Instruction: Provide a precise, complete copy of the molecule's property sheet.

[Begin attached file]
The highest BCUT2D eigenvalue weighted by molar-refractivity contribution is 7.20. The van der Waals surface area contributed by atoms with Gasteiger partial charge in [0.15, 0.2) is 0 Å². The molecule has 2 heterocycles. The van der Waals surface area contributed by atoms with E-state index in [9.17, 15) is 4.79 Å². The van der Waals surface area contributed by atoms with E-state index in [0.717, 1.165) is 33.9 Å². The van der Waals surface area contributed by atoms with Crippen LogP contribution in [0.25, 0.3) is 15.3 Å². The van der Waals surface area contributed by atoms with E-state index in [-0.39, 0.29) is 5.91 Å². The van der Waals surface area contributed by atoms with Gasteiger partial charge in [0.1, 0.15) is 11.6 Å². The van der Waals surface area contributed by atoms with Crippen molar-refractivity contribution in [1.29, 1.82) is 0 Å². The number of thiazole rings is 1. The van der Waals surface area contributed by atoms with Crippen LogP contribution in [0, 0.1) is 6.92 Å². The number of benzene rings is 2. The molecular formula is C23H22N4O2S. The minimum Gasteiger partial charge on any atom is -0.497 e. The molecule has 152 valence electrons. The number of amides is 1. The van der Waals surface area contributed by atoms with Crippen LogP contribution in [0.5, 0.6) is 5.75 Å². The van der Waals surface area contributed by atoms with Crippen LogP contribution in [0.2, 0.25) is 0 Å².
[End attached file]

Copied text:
The highest BCUT2D eigenvalue weighted by molar-refractivity contribution is 7.20. The van der Waals surface area contributed by atoms with Gasteiger partial charge in [0.15, 0.2) is 0 Å². The molecule has 2 heterocycles. The van der Waals surface area contributed by atoms with E-state index in [9.17, 15) is 4.79 Å². The van der Waals surface area contributed by atoms with E-state index in [0.717, 1.165) is 33.9 Å². The van der Waals surface area contributed by atoms with Crippen LogP contribution in [0.25, 0.3) is 15.3 Å². The van der Waals surface area contributed by atoms with E-state index in [-0.39, 0.29) is 5.91 Å². The van der Waals surface area contributed by atoms with Gasteiger partial charge in [0.1, 0.15) is 11.6 Å². The van der Waals surface area contributed by atoms with Crippen molar-refractivity contribution in [1.29, 1.82) is 0 Å². The number of thiazole rings is 1. The van der Waals surface area contributed by atoms with Crippen LogP contribution in [0, 0.1) is 6.92 Å². The number of benzene rings is 2. The molecular formula is C23H22N4O2S. The minimum Gasteiger partial charge on any atom is -0.497 e. The molecule has 152 valence electrons. The number of amides is 1. The van der Waals surface area contributed by atoms with Crippen LogP contribution in [0.5, 0.6) is 5.75 Å². The van der Waals surface area contributed by atoms with Crippen LogP contribution in [0.2, 0.25) is 0 Å².